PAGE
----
[Pdr] Piece from Jack Zipes

Jonathan Gray j.gray at cantab.net
Sun Feb 5 13:50:29 UTC 2012

Jack Zipes has offered to write something on the omitted tales from
the 1812 edition of the Brothers Grimm's Kinder- und Hausmaerchen (see
below). This year is the 200th anniversary of this first edition. As
one of the world's leading Grimm experts, Jack is in very high demand,
so this is a really big deal!

I'll follow up with him in April/May. On my list!

After I hear from him, I'll write to Marina Warner about something
else in this area.

Also I was thinking of writing to Rodney Engen, the curator of a big
exhibition about fairy tale illustrations at Dulwich Picture Gallery
[1], to write about public domain illustrations of a particular tales,
visual interpretation of tales, his favourite illustrations, or
something else.

What do yous think?


[1] http://www.dulwichpicturegallery.org.uk/exhibitions/past_exhibitions/the_age_of_enchantment.aspx

---------- Forwarded message ----------
Dear Jonathan,

Thanks for your letter and your kind words about my work. I am writing
to you from Boston, where I spoke at a Harvard conference on the
legacy of the Brothers Grimm, and I am a bit exhausted and preparing
for my return trip to Minneapolis. So, if I am somewhat incoherent,
you'll understand.
I have glanced at some of the articles in The Public Domain Review,
and they are highly unusual, and I am very much in favor of your
project.I should also like to contribute something, but as you have
surmised, I am ridiculously busy at the moment, especially since this
is the commemorative year celebrating 200th anniversary of the first
edition of the Brothers Grimm's Kinder- und Hausmaerchen, and I shall
be speaking at various conferences. That being said, I might be able
to provide you with a short piece along with some translations that
deal with the omitted fairy tales from the 1812 edition. It is not
commonly known that, after the Grimms published the first edition of
1812/1815, they eliminated over 20 of the tales from the first edition
when they published the second edition of 1819. And these tales were
never reprinted, although some made their way into the notes. I am
preparing an edition of omitted tales for an Italian publisher in
Rome, and after selecting the tales, I shall write a small
introduction, which the publisher will translate into Italian. The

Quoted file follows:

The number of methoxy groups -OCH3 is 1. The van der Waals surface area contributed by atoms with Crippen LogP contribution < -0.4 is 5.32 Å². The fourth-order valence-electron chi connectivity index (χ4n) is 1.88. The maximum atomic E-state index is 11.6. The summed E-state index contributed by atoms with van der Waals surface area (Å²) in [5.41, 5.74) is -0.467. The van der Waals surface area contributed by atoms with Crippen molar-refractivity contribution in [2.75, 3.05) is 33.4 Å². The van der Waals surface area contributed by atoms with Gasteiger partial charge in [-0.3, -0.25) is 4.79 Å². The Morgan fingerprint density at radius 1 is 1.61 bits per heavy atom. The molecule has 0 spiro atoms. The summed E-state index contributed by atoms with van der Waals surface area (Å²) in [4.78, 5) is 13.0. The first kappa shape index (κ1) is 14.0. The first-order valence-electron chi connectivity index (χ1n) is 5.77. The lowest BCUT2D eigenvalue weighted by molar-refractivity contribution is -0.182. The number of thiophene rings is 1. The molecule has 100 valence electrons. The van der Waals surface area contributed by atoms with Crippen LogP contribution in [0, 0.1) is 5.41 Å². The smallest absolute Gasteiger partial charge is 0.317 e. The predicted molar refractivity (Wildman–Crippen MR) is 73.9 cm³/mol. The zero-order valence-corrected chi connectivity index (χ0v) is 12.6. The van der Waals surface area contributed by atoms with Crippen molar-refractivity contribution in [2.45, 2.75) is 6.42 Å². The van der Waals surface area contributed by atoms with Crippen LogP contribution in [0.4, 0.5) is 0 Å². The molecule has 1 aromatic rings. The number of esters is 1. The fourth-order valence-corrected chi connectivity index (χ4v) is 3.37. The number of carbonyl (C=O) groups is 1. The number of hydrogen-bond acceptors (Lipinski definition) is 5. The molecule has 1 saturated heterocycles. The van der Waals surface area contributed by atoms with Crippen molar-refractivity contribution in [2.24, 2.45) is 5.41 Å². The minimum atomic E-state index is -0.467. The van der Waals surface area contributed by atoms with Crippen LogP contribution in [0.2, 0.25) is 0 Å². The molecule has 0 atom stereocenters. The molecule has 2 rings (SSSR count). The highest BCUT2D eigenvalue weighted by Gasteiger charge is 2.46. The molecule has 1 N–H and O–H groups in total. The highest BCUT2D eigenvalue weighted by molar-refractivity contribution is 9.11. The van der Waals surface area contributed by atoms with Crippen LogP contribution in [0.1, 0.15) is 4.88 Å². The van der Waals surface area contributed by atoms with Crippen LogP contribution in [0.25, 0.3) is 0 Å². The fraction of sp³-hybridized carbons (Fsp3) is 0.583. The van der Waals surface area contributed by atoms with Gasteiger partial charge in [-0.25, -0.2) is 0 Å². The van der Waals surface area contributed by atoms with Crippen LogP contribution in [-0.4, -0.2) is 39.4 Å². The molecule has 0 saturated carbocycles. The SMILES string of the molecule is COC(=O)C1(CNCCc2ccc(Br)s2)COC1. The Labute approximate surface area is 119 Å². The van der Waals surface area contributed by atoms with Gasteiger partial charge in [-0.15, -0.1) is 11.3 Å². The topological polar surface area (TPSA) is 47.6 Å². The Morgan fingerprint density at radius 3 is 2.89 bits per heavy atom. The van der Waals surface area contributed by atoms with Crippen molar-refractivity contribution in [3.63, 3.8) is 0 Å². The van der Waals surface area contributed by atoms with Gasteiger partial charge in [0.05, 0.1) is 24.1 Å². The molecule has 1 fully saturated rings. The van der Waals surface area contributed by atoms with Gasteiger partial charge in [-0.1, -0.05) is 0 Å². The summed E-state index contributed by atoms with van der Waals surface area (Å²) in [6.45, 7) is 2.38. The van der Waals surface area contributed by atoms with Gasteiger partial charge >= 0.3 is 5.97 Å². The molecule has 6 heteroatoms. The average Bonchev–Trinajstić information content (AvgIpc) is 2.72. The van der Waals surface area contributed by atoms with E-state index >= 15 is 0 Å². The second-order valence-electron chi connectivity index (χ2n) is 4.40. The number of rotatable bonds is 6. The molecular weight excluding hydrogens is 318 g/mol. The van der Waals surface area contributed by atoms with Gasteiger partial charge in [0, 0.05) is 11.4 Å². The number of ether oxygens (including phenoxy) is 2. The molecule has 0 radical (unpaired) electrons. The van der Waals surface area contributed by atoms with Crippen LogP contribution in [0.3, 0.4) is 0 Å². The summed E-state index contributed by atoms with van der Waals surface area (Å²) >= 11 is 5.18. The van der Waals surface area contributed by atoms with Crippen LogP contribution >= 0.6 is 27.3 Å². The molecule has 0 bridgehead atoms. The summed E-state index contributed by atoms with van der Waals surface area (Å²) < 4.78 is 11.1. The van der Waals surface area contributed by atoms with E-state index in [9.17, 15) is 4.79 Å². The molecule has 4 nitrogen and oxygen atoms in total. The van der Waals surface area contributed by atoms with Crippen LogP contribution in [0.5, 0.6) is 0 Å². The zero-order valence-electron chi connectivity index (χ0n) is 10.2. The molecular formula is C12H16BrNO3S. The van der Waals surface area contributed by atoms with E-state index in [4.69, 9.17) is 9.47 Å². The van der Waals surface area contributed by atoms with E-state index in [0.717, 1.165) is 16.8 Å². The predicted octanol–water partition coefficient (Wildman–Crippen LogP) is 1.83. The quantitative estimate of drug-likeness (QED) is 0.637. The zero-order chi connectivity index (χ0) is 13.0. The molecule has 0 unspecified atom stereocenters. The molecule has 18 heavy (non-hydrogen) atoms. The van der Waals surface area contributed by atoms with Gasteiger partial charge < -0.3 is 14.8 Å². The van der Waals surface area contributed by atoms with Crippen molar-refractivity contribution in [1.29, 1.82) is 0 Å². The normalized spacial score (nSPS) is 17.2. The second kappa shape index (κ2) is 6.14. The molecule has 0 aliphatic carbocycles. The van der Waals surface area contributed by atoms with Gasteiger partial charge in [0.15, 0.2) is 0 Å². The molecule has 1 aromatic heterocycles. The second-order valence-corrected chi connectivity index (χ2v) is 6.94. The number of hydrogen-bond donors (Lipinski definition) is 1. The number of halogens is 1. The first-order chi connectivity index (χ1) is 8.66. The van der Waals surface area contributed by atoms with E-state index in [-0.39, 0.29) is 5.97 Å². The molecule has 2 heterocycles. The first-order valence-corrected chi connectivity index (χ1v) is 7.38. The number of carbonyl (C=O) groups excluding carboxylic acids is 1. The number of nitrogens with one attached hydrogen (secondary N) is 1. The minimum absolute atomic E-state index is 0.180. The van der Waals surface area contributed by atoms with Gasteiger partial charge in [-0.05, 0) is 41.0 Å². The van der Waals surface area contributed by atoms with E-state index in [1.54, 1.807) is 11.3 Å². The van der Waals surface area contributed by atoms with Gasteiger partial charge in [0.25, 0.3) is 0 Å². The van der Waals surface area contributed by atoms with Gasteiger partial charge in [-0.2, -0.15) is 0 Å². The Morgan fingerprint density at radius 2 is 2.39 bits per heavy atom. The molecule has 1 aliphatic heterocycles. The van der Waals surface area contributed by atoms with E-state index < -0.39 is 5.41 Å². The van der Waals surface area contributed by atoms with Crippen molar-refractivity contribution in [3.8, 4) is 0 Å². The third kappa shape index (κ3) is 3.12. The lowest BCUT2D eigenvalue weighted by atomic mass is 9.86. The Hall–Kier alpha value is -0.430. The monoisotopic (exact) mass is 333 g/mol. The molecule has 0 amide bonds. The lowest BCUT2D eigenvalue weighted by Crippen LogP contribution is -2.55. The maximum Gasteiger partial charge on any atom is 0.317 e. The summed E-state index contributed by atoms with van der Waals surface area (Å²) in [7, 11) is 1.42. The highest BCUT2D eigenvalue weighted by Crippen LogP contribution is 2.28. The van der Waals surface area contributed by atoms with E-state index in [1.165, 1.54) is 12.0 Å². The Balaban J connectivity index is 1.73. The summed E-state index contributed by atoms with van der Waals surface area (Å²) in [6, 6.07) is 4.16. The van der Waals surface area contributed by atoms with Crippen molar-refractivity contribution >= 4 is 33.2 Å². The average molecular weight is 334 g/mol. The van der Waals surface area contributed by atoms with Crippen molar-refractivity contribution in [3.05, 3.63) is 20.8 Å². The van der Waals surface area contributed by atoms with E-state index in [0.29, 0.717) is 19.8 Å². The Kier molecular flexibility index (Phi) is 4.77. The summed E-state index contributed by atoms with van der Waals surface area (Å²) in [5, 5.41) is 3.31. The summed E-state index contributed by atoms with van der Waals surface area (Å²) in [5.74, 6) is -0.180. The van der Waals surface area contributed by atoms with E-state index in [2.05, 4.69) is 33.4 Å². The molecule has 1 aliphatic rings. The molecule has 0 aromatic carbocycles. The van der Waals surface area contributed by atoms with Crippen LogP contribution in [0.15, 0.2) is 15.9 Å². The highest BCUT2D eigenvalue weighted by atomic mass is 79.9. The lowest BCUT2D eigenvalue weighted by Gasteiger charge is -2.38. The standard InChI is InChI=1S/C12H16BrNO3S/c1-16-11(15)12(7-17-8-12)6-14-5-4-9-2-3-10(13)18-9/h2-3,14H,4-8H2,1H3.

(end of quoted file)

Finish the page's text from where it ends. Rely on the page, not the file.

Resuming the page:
entire edition, of course, will be in Italian. So, once I write the
introduction in April or May, I could send it to you along with a few
of the omitted tales in English and with commentary on the
significance of the omissions or the changes that the Grimms made with
some of the tales in the 1819 edition. The Grimms were "translators"
and "adapters" of the tales they collected either through oral or
print transmission.

So, if you are interested, I can re-contact you in April/May and show
you a draft of a possible article.

Best wishes,


On Sat, Feb 4, 2012 at 12:52 PM, Jonathan Gray <j.gray at cantab.net> wrote:
> Dear Professor Zipes,
> Its Bill Gray's son, Jonathan. I greatly admire your work, and look
> forward to working with the bibliographies that you kindly donated to
> the Sussex Centre a little while back.
> I'm writing to ask whether you might be interested in contributing
> something to a publication called The Public Domain Review, of which I
> am co-founder and co-editor. The Review is a free web-based journal
> that "aspires to become a bounteous gateway into this whopping
> plenitude that is the public domain". Like a free TLS, LRB, or NYRB
> for material which has public domain and is freely available online.
> As well as having a critical and curatorial function, the Review aims
> to help promote the idea that a cultural commons is something which
> should be valued: "We believe the public domain is an invaluable and
> indispensable good, which – like our natural environment and our
> physical heritage – deserves to be explicitly recognised, protected
> and appreciated".
> You can find it here: http://publicdomainreview.org/
> The Review is just entering its second year. We have many wonderful
> articles, including one last week from Julian Barnes on an unusual
> meeting between Maupassant and Swinburne:
> http://publicdomainreview.org/2012/01/24/an-unlikely-lunch-when-maupassant-met-swinburne/
> For a while my Co-editor and I have been fantasising about inviting
> you to write a short piece on an interesting or curious collection of
> fairy tales, an obscure or unusual tale that you like, or any other
> work that has passed into the public domain. For example, we noticed
> that you highlight the "Meadows of Gold and Mines of Gems" collection
> in a selected bibliography of primary sources, which sounds very
> interesting. Also you mention the Richard Burton translation of the
> Pentamerone, which is a wonderful book, which not everyone will know
> much about.
> What do you think? We realise you must be very busy, but thought it
> was nevertheless worth asking!
> Many thanks for your time.
> All the best,
> Jonathan
> --
> Jonathan Gray
> http://jonathangray.org

Jack Zipes
Professor Emeritus
University of Minnesota
Home address: 3245 Irving Ave. S.
Minneapolis, MN 55408
Phone: (612) 825-9060
Cell: (612) 483-6672

Jonathan Gray

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